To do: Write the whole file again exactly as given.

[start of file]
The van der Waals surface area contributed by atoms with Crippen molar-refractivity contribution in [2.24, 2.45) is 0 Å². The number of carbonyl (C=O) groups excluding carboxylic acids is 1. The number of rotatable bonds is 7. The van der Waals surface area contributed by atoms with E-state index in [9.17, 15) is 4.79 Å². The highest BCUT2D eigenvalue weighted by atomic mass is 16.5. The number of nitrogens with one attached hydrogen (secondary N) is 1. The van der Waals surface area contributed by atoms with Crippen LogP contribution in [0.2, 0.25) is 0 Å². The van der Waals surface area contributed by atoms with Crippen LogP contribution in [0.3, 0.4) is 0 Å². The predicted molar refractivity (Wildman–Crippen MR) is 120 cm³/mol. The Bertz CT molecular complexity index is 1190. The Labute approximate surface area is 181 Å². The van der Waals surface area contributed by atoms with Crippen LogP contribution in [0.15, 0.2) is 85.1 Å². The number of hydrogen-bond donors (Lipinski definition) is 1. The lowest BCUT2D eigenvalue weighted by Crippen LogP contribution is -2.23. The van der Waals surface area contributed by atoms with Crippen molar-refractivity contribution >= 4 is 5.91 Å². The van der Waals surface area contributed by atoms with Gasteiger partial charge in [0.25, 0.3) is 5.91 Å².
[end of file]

The van der Waals surface area contributed by atoms with Crippen molar-refractivity contribution in [2.24, 2.45) is 0 Å². The number of carbonyl (C=O) groups excluding carboxylic acids is 1. The number of rotatable bonds is 7. The van der Waals surface area contributed by atoms with E-state index in [9.17, 15) is 4.79 Å². The highest BCUT2D eigenvalue weighted by atomic mass is 16.5. The number of nitrogens with one attached hydrogen (secondary N) is 1. The van der Waals surface area contributed by atoms with Crippen LogP contribution in [0.2, 0.25) is 0 Å². The van der Waals surface area contributed by atoms with Crippen LogP contribution in [0.3, 0.4) is 0 Å². The predicted molar refractivity (Wildman–Crippen MR) is 120 cm³/mol. The Bertz CT molecular complexity index is 1190. The Labute approximate surface area is 181 Å². The van der Waals surface area contributed by atoms with Crippen LogP contribution in [0.15, 0.2) is 85.1 Å². The number of hydrogen-bond donors (Lipinski definition) is 1. The lowest BCUT2D eigenvalue weighted by Crippen LogP contribution is -2.23. The van der Waals surface area contributed by atoms with Crippen molar-refractivity contribution >= 4 is 5.91 Å². The van der Waals surface area contributed by atoms with Gasteiger partial charge in [0.25, 0.3) is 5.91 Å².